First, I want to say thanks to Edward Marczak for his original post on how to remove the Diginotar CA Certificate, and his forward thinking about how to do this from a System Admin perspective. I wanted to add a few more bits of info to his post to better explain the security command.
In Ed’s post, he states to run this command:
So the “-Z” flag is telling they system to search based on the SHA-1 has value of the certificate. How do you know this is the correct certificate? By using the find-certificate operation.
In the command above, I’m asking the security command to find the certificate with the email address with the “-e” flag. The “-Z” flag in this command states to print out the SHA-1 has value. At the end I’m using “grep” to filter all the other information that comes with displaying your certificate information via Terminal then “awk” to only return the hash value. This way you can have some logic to ensure that you system find the correct certificate to delete vs. taking information from a website and fully trusting the instructions (no offense to Ed, it is just a good practice to perform sanity checks).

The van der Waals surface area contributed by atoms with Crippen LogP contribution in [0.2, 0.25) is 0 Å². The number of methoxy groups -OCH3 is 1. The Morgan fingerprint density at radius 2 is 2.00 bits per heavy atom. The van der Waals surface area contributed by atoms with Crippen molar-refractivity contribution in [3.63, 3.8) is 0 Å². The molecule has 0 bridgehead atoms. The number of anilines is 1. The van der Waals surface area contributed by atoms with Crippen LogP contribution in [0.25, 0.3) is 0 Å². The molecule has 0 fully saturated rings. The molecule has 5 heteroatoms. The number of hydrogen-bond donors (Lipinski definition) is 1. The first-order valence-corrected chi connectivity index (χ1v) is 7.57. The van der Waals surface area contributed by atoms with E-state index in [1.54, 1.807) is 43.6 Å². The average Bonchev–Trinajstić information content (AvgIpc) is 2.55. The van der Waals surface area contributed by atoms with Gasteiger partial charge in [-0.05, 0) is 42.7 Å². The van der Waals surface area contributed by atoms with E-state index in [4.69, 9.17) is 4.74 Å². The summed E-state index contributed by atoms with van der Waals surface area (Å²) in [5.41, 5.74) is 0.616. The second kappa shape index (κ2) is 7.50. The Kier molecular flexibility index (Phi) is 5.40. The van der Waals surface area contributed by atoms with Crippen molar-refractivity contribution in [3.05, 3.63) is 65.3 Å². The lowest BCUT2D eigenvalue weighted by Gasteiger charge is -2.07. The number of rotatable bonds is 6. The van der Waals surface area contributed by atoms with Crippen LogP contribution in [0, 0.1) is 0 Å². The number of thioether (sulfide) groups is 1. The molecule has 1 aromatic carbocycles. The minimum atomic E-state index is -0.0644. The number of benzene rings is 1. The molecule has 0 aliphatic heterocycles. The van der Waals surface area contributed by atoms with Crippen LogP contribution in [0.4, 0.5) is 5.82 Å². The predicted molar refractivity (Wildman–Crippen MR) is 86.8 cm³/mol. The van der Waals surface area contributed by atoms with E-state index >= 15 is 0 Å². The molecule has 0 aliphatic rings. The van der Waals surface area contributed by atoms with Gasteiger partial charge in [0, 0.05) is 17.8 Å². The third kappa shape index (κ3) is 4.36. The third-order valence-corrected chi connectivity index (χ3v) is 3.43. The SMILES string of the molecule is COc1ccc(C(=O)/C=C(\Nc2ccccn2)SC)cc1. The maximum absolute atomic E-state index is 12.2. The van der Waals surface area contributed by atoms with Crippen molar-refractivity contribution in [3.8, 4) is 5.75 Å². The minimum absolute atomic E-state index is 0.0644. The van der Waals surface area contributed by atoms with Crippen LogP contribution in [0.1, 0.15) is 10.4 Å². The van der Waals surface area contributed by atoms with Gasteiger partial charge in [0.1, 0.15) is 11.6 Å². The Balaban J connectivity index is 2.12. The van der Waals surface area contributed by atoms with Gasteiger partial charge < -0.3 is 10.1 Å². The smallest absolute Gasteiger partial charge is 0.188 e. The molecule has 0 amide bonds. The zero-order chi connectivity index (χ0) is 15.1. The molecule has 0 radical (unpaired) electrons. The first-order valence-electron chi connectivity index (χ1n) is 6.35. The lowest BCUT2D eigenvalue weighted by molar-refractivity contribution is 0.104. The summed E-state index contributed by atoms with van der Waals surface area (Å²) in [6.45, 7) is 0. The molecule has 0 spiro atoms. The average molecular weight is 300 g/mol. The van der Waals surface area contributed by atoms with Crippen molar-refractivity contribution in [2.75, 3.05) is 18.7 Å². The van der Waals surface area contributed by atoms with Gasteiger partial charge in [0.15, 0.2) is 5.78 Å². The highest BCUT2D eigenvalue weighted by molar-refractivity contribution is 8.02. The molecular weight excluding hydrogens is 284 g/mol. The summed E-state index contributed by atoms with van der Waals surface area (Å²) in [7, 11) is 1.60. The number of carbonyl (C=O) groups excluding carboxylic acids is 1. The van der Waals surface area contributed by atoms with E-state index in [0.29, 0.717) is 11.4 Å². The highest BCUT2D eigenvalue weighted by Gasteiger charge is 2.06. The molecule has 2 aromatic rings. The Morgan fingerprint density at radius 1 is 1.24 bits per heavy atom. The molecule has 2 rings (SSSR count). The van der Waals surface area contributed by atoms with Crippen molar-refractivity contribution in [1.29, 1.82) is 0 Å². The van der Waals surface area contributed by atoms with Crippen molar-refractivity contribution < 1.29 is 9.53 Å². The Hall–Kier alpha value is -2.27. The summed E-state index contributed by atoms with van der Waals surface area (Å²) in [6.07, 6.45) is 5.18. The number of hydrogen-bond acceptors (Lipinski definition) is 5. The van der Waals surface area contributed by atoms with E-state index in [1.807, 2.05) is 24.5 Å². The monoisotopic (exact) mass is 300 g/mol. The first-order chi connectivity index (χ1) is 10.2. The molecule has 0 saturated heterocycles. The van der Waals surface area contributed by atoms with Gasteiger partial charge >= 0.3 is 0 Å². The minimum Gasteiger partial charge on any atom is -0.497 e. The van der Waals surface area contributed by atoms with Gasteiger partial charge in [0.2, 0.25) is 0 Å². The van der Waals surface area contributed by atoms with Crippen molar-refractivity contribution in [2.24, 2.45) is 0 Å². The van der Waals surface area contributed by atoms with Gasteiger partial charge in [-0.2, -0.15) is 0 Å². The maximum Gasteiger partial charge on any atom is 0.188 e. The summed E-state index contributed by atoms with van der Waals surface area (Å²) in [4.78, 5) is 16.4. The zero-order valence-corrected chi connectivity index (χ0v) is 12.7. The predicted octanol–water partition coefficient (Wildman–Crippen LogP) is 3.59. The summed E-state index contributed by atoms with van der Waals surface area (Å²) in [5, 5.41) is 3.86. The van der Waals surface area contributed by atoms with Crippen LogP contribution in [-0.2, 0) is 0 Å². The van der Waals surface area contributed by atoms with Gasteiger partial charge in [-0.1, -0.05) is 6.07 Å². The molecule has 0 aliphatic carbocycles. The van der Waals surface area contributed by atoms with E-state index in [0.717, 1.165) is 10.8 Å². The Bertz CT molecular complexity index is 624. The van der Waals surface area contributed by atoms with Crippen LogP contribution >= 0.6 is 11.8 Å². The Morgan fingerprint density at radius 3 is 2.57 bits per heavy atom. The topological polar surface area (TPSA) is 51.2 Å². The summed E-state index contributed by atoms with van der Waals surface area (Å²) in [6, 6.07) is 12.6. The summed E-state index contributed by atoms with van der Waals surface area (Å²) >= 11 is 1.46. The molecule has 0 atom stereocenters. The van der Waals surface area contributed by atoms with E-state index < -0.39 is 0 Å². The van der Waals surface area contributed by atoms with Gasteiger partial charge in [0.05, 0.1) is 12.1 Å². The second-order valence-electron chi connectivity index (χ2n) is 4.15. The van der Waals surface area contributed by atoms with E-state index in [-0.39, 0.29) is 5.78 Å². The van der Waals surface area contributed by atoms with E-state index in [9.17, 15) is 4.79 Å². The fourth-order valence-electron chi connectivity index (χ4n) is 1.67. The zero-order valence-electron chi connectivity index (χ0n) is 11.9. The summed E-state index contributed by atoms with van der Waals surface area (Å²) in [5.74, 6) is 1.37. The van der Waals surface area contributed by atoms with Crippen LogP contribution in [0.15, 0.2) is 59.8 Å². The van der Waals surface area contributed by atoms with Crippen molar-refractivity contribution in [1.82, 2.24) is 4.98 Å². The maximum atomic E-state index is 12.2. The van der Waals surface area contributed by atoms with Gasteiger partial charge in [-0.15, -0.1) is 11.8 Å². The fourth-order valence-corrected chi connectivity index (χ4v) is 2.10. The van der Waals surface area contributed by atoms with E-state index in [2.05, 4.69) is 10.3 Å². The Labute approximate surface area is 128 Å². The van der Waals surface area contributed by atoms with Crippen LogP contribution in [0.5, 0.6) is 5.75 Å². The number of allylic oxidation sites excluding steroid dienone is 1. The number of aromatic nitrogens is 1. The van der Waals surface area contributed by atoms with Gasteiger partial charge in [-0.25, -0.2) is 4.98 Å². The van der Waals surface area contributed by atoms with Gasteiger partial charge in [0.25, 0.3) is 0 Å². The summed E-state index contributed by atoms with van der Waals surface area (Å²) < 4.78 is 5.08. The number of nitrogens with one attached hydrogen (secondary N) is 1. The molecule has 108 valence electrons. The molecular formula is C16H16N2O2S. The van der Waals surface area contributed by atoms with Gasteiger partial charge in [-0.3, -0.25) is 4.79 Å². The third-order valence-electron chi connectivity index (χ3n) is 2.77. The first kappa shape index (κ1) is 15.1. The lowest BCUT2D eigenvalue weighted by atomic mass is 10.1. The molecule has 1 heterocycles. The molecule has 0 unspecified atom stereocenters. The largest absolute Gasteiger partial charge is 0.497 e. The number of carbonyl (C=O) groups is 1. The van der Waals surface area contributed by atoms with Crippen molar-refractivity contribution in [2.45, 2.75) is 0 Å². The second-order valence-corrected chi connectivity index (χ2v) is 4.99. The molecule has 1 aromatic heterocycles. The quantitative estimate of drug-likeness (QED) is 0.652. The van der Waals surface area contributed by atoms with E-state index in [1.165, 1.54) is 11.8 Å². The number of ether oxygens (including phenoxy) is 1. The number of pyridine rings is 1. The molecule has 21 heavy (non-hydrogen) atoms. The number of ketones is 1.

So the obvious question from the above command is “How do I know firstname.lastname@example.org was the correct email”? Simple, I checked Keychain Access.
If you open Keychain Access (located in /Applications/Utilities/), do a search for Diginotar (you will get one value in return as seen below). Right click the certificate and select “Get Info”.
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The find-certificate command and reason you’d want to use it was clearly mentioned in my post, it just wasn’t the focus of it.
Oh I know… and my first line hopefully gives you the proper credit that you deserve for bringing this to everyone’s attention. I just wanted to explain the security command a little more and the possible flags that one could use.